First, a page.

Many state courts take a third approach, equating criminal solicitation to incitement.94×94. See, e.g., State v. Davis, 272 S.E.2d 721, 722 (Ga. 1980); Podracky v. Commonwealth, 662 S.E.2d 81, 84 (Va. Ct. App. 2008); State v. Ferguson, 264 P.3d 575, 578 (Wash. Ct. App. 2011). A California Court of Appeal, for example, has rejected the idea that a speaker’s intent should be considered and has treated criminal solicitation and incitement as the same exception to abstract advocacy.95×95. People v. Rubin, 158 Cal. Rptr. 488, 491–92 (Cal. Ct. App. 1979). This approach has been squarely rejected by lower federal courts96×96. See, e.g., Sineneng-Smith, 910 F.3d at 480; United States v. Bell, 414 F.3d 474, 482 n.8 (3d Cir. 2005). and implicitly rejected by the Supreme Court, which lists solicitation and incitement as separate categories of unprotected speech.97×97. See, e.g., Ashcroft v. Free Speech Coal., 535 U.S. 234, 253 (2002). Under the California court’s approach, speech is unprotected solicitation only when it triggers the risk of an imminent crime.98×98. See Brandenburg v. Ohio, 395 U.S. 444, 447 (1969) (per curiam). This imminence requirement significantly cabins the reach of the exception, allowing courts to grant full protection to speech simply because the resulting illegal conduct occurs days — even hours — after the speech at issue.99×99. Cf. NAACP v. Claiborne Hardware Co., 458 U.S. 886, 928 (1982); Hess v. Indiana, 414 U.S. 105, 108 (1973) (per curiam); Whitney v. California, 274 U.S. 357, 377 (1927) (Brandeis, J., concurring).

Individually, each of these lower court tests is flawed. But taken together, the fractured legal landscape preserved by Sineneng-Smith further harms both advocates and legislators. Faced with the same facts, the three approaches may lead to different substantive outcomes. Speech may be protected in one state, only for it to be unprotected when a speaker crosses state lines. Because of this inconsistency, speakers will remain uncertain whether their speech is protected, producing a chilling effect antithetical to “free speech, thought, and discourse” — “foundation[s] of our freedom.”100×100. United States v. Alvarez, 567 U.S. 709, 723 (2012) (plurality opinion). Similarly, as long as there is confusion about what constitutes unprotected solicitation, legislators will struggle to draft statutes that are not overbroad under at least one of the lower courts’ tests.101×101. See Whitney K. Novak & Kelsey Y. Santamaria, Cong. Rsch. Serv., LSB10419, The First Amendment and “Encouraging” or “Inducing” Unlawful Immigration 4 (2020). The Court was — and still is — in the best position to evaluate the various lower courts’ definitions, assess the tradeoffs between public safety and the chilling of speech, and create a uniform understanding of solicitation. It should have done so in Sineneng-Smith.

The stakes of leaving this category undefined are high. In the context of subsection (iv) alone, not all defendants are as unsympathetic as Sineneng-Smith. Potential borderline cases include a lawyer who provides know-your-rights training or represents a client in an asylum proceeding,102×102. Brief for Amnesty International as Amicus Curiae in Support of Respondent at 20, Sineneng-Smith, 140 S. Ct. 1575 (2020) (No. 19-67). a government official who declares that a city is a sanctuary city,103×103. United States v. Sineneng-Smith, 910 F.3d 461, 483 n.12 (9th Cir. 2018). a pediatrician who encourages an individual unlawfully in the country who needs vital medical care to accept treatment,104×104. Brief for the Cato Institute as Amicus Curiae Supporting Respondent at 17, Sineneng-Smith, 140 S. Ct. 1575 (2020) (No. 19-67). or a charity that provides food to low-income undocumented communities.105×105. Transcript of Oral Argument at 7–8, Sineneng-Smith, 140 S. Ct. 1575 (2020) (No. 19-67), https://www.supremecourt.gov/oral_arguments/argument_transcripts/2019/19-67_e1p3.pdf [https://perma.cc/S3GQ-FU4L]. Moreover, as the government has conceded, the stakes extend far beyond subsection (iv) because the words “encourage” and “induce” are common in criminal statutes.106×106. Brief for United States at 20, Sineneng-Smith, 140 S. Ct. 1575 (2020) (No. 19-67); see also id. at 20–22 (cataloging statutes). Without a clear definition of solicitation, vital aid and advocacy live in limbo and will inevitably remain unnecessarily suppressed until the Court provides guidance as to the bounds of the exception.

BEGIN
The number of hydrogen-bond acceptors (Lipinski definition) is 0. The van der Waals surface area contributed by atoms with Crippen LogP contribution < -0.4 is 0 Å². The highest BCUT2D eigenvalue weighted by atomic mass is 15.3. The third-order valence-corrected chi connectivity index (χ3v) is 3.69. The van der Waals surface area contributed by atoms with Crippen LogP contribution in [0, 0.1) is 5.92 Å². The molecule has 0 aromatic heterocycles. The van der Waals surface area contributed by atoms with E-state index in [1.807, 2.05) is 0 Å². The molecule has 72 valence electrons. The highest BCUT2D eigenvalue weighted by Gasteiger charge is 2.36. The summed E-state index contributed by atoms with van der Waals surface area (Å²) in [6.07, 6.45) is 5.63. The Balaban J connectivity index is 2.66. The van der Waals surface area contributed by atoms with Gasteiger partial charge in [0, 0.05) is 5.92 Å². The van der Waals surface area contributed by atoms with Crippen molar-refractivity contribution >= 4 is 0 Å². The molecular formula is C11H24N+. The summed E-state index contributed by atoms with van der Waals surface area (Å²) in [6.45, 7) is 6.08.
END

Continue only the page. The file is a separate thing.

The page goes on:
As the lower courts’ attempts illustrate, it is not easy to determine when abstract advocacy becomes criminal solicitation. But the Court has risen to a similar challenge before. In Brandenburg v. Ohio,107×107. 395 U.S. 444 (1969) (per curiam). the Court drew a sharp distinction between incitement and abstract advocacy — a line that had been blurry for half a century — and explained that advocacy of violence can be criminalized only when it is directed at and likely to produce imminent lawless action.108×108. Id. at 447. Though the Court applied Brandenburg in Hess v. Indiana, 414 U.S. 105, 108–09 (1973) (per curiam), and NAACP v. Claiborne Hardware Co., 458 U.S. 886, 928 (1982), the holding in Holder v. Humanitarian Law Project, 561 U.S. 1 (2010), raised some doubts about Brandenburg’s continued stability, see id. at 43–44 (Breyer, J., dissenting). Arguably, Brandenburg’s intent, likelihood of harm, and imminence requirements provide ready tools with which the Court could have marked the boundary between advocacy and solicitation as well. The justifications for requiring intent and likelihood of harm apply naturally to solicitation, and specificity, which some scholars argue could be the sine qua non of solicitation,109×109. Brief Amicus Curiae of Professor Eugene Volokh in Support of Neither Party at 5–7, Sineneng-Smith, 140 S. Ct. 1575 (2020) (No. 19-67); see also Model Penal Code § 5.02 (Am. L. Inst. 1985). Though the Second Circuit has not explicitly fashioned its own test, there is some indication that, if forced to articulate one, it would include intent and specificity. See, e.g., United States v. Rahman, 189 F.3d 88, 117 (2d Cir. 1999) (finding that Rahman’s speech was solicitation based on its detailed and exacting nature). Applying this test to Sineneng-Smith, Professor Eugene Volokh argued that specificity is crucial to decriminalize the speech of a grandmother who asks her grandson to overstay his visa, Brief Amicus Curiae of Professor Eugene Volokh, supra, at 6 — a hypothetical that troubled both the Ninth Circuit, see United States v. Sineneng-Smith, 910 F.3d 461, 483 (9th Cir. 2018), and the Supreme Court, see Transcript of Oral Argument, supra note 105, at 5–6. However, it is unclear how much more specific one can get when encouraging lawbreaking that merely entails not leaving the country. Instead, under this approach, specific intent would likely do the heavy lifting in decriminalizing the grandmother’s speech, as she likely just wants her grandson to stay by her side and be safe — not break the law. Cf. Scales v. United States, 367 U.S. 203, 229–30 (1961). could perform a similar speech-protecting function as does Brandenburg’s imminence requirement. Given the confusion in the lower courts, the Court should have used this opportunity to articulate a definition of solicitation consistent with its First Amendment jurisprudence. Brandenburg is an example of — and possibly a guide for — the type of decision the Court should have written.